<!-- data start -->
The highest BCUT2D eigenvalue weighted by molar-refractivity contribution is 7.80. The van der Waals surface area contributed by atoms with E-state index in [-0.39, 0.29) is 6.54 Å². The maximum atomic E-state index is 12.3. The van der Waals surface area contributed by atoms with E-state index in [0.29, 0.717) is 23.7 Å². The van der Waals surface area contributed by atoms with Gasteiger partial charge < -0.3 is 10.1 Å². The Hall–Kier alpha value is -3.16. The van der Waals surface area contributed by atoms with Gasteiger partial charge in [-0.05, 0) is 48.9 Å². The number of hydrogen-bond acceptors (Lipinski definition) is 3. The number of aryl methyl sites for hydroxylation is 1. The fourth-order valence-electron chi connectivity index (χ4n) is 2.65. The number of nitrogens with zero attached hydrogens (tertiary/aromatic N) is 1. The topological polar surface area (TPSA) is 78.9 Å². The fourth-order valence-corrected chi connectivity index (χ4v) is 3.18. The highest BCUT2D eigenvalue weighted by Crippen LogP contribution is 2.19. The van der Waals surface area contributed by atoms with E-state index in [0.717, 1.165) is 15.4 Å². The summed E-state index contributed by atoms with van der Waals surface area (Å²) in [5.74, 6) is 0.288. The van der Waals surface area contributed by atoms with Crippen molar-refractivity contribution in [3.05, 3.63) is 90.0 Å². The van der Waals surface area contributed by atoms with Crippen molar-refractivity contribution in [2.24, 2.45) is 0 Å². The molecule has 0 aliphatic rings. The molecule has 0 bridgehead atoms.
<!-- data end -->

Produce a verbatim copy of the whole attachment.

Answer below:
The highest BCUT2D eigenvalue weighted by molar-refractivity contribution is 7.80. The van der Waals surface area contributed by atoms with E-state index in [-0.39, 0.29) is 6.54 Å². The maximum atomic E-state index is 12.3. The van der Waals surface area contributed by atoms with E-state index in [0.29, 0.717) is 23.7 Å². The van der Waals surface area contributed by atoms with Gasteiger partial charge < -0.3 is 10.1 Å². The Hall–Kier alpha value is -3.16. The van der Waals surface area contributed by atoms with Gasteiger partial charge in [-0.05, 0) is 48.9 Å². The number of hydrogen-bond acceptors (Lipinski definition) is 3. The number of aryl methyl sites for hydroxylation is 1. The fourth-order valence-electron chi connectivity index (χ4n) is 2.65. The number of nitrogens with zero attached hydrogens (tertiary/aromatic N) is 1. The topological polar surface area (TPSA) is 78.9 Å². The fourth-order valence-corrected chi connectivity index (χ4v) is 3.18. The highest BCUT2D eigenvalue weighted by Crippen LogP contribution is 2.19. The van der Waals surface area contributed by atoms with E-state index in [0.717, 1.165) is 15.4 Å². The summed E-state index contributed by atoms with van der Waals surface area (Å²) in [5.74, 6) is 0.288. The van der Waals surface area contributed by atoms with Crippen molar-refractivity contribution in [3.05, 3.63) is 90.0 Å². The van der Waals surface area contributed by atoms with Crippen molar-refractivity contribution in [2.24, 2.45) is 0 Å². The molecule has 0 aliphatic rings. The molecule has 0 bridgehead atoms.